What the Moon Said by Gayle Rosengren
Like any eleven year old girl, Esther struggles to find her place between childhood and young adulthood. This struggle is intensified by the fact that Esther is growing up during one of the most difficult eras in our nation's past - The Great Depression. Her Pa loses his job in Chicago, so Ma and Pa decide to take on great risk with the purchase of a rundown farm in Wisconsin. Without running water, plumbing, or electricity, the family makes the best out of their new home and livelihood. Misfortune during this time period was common and heartbreaking, and Esther's family may not be spared. Will the farm survive a harsh dry summer and an even colder winter?
All the while, Esther has another ongoing challenge to deal with, and it is quite a personal one. Esther, the sensitive heroine of our story, grapples with her relationship with her overly superstitious, seemingly cold, Russian immigrant, Ma. Ma's beliefs in reading the signs in the world around her creates a sometimes tension filled household for Esther and her siblings. Does a ring around the moon really mean bad luck is coming? Can seeing a spider before breakfast bring good luck? Esther struggles to obtain her Ma's approval and love, so she often errs on the side of caution and follows Ma's warnings. But what if Ma is wrong? And will Esther find a way to get Ma to show love for her?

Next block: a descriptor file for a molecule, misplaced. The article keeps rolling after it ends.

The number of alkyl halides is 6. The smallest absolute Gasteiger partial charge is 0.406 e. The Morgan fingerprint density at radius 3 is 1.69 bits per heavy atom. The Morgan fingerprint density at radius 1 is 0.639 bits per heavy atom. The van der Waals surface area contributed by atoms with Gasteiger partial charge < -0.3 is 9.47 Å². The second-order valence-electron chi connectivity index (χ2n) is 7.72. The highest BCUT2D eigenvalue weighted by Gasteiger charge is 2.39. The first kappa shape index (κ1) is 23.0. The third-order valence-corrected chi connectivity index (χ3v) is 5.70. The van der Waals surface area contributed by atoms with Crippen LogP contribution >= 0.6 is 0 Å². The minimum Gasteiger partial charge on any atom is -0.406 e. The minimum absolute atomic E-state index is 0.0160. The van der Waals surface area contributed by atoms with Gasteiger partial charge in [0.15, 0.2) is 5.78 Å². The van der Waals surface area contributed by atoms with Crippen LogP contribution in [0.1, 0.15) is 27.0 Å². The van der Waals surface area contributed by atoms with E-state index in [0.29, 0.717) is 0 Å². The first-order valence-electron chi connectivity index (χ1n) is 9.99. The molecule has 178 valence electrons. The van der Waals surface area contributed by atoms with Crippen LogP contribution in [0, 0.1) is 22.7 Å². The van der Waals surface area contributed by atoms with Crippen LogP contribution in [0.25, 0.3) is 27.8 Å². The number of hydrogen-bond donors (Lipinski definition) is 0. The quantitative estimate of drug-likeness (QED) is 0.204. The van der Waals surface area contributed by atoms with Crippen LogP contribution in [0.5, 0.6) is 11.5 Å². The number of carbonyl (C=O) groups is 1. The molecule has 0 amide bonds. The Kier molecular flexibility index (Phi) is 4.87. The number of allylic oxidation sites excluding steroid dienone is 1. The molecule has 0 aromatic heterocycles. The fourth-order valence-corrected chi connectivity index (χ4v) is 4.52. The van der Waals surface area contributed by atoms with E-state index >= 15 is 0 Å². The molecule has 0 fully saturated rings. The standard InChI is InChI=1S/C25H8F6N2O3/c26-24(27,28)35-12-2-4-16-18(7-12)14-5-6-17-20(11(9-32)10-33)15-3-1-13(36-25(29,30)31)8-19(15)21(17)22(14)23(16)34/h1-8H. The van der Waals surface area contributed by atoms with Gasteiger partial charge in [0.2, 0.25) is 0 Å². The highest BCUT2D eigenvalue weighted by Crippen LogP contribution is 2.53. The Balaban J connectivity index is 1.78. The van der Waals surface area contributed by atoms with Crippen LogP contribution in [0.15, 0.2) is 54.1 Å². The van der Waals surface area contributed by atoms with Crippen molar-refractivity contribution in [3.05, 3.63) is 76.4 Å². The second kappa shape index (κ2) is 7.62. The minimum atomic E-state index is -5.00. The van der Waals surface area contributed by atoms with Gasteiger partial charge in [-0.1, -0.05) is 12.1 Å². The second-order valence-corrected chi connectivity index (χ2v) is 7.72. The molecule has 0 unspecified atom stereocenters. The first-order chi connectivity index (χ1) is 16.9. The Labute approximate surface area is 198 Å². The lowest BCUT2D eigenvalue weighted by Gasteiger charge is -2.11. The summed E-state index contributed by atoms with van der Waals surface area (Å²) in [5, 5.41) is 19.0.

This soft but powerful book told in vignettes will remind readers of the great classics like Little House on the Prairie, or Anne of Green Gables. The reader feels every emotion of Esther, and hopes that her deepest wishes come true. While many lessons are taught throughout this book, in never feels preachy or overbearing. This historical fiction is outstanding at making the past feel modern and kids and adults alike will be able to relate to the character's actions. What the Moon Said is a fabulous read aloud for younger kids, and the 8-12 year old kids will love reading about Esther on their own. This book is a great example of life during the Depression, and shouldn't be passed by. This is a new favorite for me and I am excited to hopefully read more of this new author's work soon.